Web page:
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7 things to investigate before you buy a franchise

When you start looking for small business ideas, business names and advice on how to start a business, the franchise business model can look really appealing.

Buying a franchise can be a great pathway to running your own business. You could reap the benefits of an established brand with a popular product or service and a great reputation. There’s also access to support with advertising and marketing, and operation manuals to streamline the way you run your business.

On the other hand, franchising gives you much less control of how, where and for how long you run your business.

Before you buy a franchise, it’s important to seek advice from an experienced business adviser, accountant or lawyer. Here are some tips to consider before you commit to a franchise.

Learn everything you can about franchising

You need to learn about franchising and it is highly recommended to get professional advice before you sign up to buy a franchise. You can learn more about franchising through FranchiseED’s free online courses:

It’s important to ask plenty of questions and make sure you understand how the franchise model could affect the way you do business.

Understand the franchise agreement

The franchise agreement is a contract you agree to for a set amount of time, often five years. It covers exactly where and how you will run your franchise – and it’s worth consulting a professional to make sure you understand your rights and responsibilities under every clause.

Once the franchise agreement ends, the franchisor has no obligation to renew your franchise, so the business and any goodwill you’ve built could go back to the franchisor.

Read the disclosure statement carefully

Franchising in Australia is regulated by the Franchising Code of Conduct. Before entering a franchising arrangement, you should be given certain documents including your franchise agreement, code of conduct and disclosure statement.

This disclosure document should list all the current franchisees within the business. Get in touch with some of them to find out about their experiences and any issues they might have faced with the business model or dealing with the franchisor. It’s worth contacting more than one franchisee and even past franchisees for a more balanced view.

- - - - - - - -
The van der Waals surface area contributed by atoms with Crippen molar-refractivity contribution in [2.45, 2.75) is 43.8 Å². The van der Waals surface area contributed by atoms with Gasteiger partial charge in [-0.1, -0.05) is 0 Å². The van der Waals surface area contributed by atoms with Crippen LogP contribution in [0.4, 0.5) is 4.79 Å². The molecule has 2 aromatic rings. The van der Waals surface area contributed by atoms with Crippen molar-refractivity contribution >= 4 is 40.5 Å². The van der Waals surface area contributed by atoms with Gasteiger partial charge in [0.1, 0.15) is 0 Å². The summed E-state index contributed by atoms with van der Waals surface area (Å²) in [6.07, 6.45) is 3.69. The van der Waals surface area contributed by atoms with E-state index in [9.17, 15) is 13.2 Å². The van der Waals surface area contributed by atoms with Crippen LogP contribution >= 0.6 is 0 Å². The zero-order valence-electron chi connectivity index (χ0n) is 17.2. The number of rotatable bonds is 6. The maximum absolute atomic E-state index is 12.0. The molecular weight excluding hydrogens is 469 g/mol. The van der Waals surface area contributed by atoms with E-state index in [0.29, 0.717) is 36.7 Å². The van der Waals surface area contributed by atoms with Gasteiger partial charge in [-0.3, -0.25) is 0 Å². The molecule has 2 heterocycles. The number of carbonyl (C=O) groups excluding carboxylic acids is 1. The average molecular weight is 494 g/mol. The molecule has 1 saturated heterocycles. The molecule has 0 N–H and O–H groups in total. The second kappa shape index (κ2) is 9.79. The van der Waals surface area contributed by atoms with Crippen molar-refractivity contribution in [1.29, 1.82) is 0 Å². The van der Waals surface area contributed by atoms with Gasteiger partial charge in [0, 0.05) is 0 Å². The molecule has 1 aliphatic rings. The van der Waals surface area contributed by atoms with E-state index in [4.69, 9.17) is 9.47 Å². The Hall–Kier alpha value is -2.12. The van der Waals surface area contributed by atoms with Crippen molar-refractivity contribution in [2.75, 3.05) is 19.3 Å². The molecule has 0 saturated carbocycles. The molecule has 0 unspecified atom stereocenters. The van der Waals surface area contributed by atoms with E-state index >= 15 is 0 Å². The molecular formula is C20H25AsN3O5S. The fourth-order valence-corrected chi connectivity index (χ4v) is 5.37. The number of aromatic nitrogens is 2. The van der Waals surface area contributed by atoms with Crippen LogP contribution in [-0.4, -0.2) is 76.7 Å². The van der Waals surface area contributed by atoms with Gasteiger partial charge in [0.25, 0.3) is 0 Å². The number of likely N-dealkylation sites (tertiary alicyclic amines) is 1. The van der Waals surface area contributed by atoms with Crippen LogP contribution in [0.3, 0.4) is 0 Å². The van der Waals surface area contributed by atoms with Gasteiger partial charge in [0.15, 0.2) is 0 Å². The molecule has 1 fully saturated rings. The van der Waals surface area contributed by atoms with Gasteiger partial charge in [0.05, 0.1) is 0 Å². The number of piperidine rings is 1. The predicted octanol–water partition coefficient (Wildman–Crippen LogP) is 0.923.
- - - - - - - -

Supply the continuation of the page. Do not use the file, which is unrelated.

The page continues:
It is also important to keep abreast of changes to the code of conduct and what these might mean for your franchise. The code is under regular review so keep informed by subscribing to the Australian Competition and Consumer Commission's Franchising Information Network.

Identify your financial risks

Running a business will always come with financial risks, especially in relation to factors out of your control, such as competition and the state of the local, national and even global economy. There are certain risks to be aware of in franchising that might not apply to other types of business. In particular:

  • You’ll need to have extra funds to cover unanticipated costs over the term of your franchise agreement. For example, your franchisor may change their systems or the look of their stores and you will usually be responsible for the cost of these changes.
  • Consumer demand may not be the same in every geographical location. One type of franchise or location may perform well, while others don’t find the same success.
  • You won’t necessarily have the choice of where you buy your stock. You might find cheaper products through another supplier but your franchisor may have long-term contracts in place with existing suppliers.

Before you commit to buying a franchise, you need to know whether you’re likely to be able to recover your upfront costs and make a profit during the term of your franchise agreement.

Understand your territory

As a franchisee, your territory is the area you’re allowed to serve customers within. If you have a mobile dog wash business, for example, you might have certain postcodes, suburbs or geographic areas that your four-legged customers can come from. Watch out for any overlaps in territories or unclear boundaries, as these could cause major issues competing with other franchisees.

You’ll need to know how many territories the franchisor has, how many are available for sale, how many are planned for the future, whether other franchisees can compete within your territory and how online sales are managed within territories.

Consider restraint of trade

This is a clause which stops you competing with the franchise itself during the term of your franchise agreement and after the agreement ends. Make sure you understand how this will affect you as a franchisee and after your agreement ends.

Find out if there are ongoing fees

In most franchise business arrangements, you (as a franchisee) would pay a royalty fee to the franchisor on a weekly, monthly or yearly basis. You need to know how this royalty fee works, whether it’s a flat fee or a percentage of your sales and whether there are separate fees for advertising and marketing.

For more information, consult a professional

If you would like general guidance or more details about what you should ask your lawyer or accountant about franchising, get in touch with our free small business advisory service.

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